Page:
I was recently invited to an evening at Pisa Moorings with a group of Central Otago influencers.
They weren’t the type of influencers who are being increasingly embraced by the marketing world to promote consumer products on social media.
As far as I am aware, none of the influencers present had posed in exotic settings with the brand name of expensive outdoor clothing prominently displayed for an Instagram post.
No-one in the room had decided to save the world by circumnavigating it in a fossil fuel-burning four-wheel drive, nor had anyone flaunted their immaculate bodies on lonely cliff tops for drone shots.
I wasn’t aware anyone had been extracted from politically volatile Middle East photo shoot locations at the expense of the New Zealand taxpayer or had 8.3 million followers of their makeup and beauty tips Instagram tutorials.
However, the people in this crowd were all passionate and committed influencers in the true sense of the word.
We had gathered to acknowledge the work of a group of retiring Central Otago teachers and also to celebrate the entry of a group to the profession as fully registered teachers after university study and two years of postgraduate classroom practice.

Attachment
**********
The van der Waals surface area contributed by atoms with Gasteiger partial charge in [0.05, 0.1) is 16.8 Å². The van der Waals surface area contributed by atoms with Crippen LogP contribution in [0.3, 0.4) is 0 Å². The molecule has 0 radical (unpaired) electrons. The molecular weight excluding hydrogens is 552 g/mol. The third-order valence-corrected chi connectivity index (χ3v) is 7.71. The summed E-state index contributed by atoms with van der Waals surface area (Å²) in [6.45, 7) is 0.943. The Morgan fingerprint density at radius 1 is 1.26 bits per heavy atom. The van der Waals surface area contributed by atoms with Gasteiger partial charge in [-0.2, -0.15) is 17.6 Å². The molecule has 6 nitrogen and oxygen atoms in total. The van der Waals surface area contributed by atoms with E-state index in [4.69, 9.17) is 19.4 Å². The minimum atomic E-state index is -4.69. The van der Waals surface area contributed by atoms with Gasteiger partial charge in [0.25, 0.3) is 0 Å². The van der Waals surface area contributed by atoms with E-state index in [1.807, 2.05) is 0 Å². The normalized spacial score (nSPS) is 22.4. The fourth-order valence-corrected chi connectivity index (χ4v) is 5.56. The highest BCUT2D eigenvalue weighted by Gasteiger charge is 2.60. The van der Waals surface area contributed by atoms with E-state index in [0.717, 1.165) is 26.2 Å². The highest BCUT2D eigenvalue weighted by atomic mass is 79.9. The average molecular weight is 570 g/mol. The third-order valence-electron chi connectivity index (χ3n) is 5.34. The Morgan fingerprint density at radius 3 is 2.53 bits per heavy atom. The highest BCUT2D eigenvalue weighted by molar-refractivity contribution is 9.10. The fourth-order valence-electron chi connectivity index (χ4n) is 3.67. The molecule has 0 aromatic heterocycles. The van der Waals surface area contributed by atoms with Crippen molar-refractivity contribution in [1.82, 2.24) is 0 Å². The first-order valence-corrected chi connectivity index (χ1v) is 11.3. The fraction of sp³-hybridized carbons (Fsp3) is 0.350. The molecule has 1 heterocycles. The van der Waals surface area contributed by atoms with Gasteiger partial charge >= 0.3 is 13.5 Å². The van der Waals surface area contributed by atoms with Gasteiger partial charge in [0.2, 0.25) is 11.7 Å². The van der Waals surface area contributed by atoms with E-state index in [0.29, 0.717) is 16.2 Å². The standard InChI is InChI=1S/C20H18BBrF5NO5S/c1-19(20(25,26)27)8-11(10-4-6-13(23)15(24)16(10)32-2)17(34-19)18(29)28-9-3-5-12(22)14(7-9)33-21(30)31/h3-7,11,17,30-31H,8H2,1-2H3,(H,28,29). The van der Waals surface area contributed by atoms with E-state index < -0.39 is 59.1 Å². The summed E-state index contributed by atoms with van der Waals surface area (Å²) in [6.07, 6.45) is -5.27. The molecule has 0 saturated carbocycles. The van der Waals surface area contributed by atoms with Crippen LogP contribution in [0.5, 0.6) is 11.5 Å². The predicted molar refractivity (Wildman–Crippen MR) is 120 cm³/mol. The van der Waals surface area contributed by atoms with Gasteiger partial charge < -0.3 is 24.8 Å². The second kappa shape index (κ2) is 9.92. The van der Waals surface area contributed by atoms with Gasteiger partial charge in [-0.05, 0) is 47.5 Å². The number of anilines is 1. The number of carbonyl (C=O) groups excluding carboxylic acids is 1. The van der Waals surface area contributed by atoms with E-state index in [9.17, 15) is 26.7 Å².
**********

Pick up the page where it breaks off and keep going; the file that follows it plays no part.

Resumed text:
Each award recipient was introduced by some of their colleagues, who then shared the story of their teaching journey.
The collegiality of these teachers was evident with these tributes, as was the enthusiasm and energy they devote to their work; both those at the end, and also those at the start of their careers.
They had a shared commitment to the learning and wellbeing of the learners in our schools and early childhood settings.
Educational researcher John Hattie, in his extensive work Visible Learning, summarised thousands of international educational studies to identify the most significant influences on a student’s learning.
Not surprisingly, Hattie’s work concluded that a committed, reflective teacher with an absolute belief that every learner is able to achieve their potential, is by far the most significant influencer on learning.
The pandemic-related disruption over the past two years has been a difficult time for many of us, particularly those who work in our schools and early childhood centres.
I would like to wish all these amazing influencers a restful and happy summer break.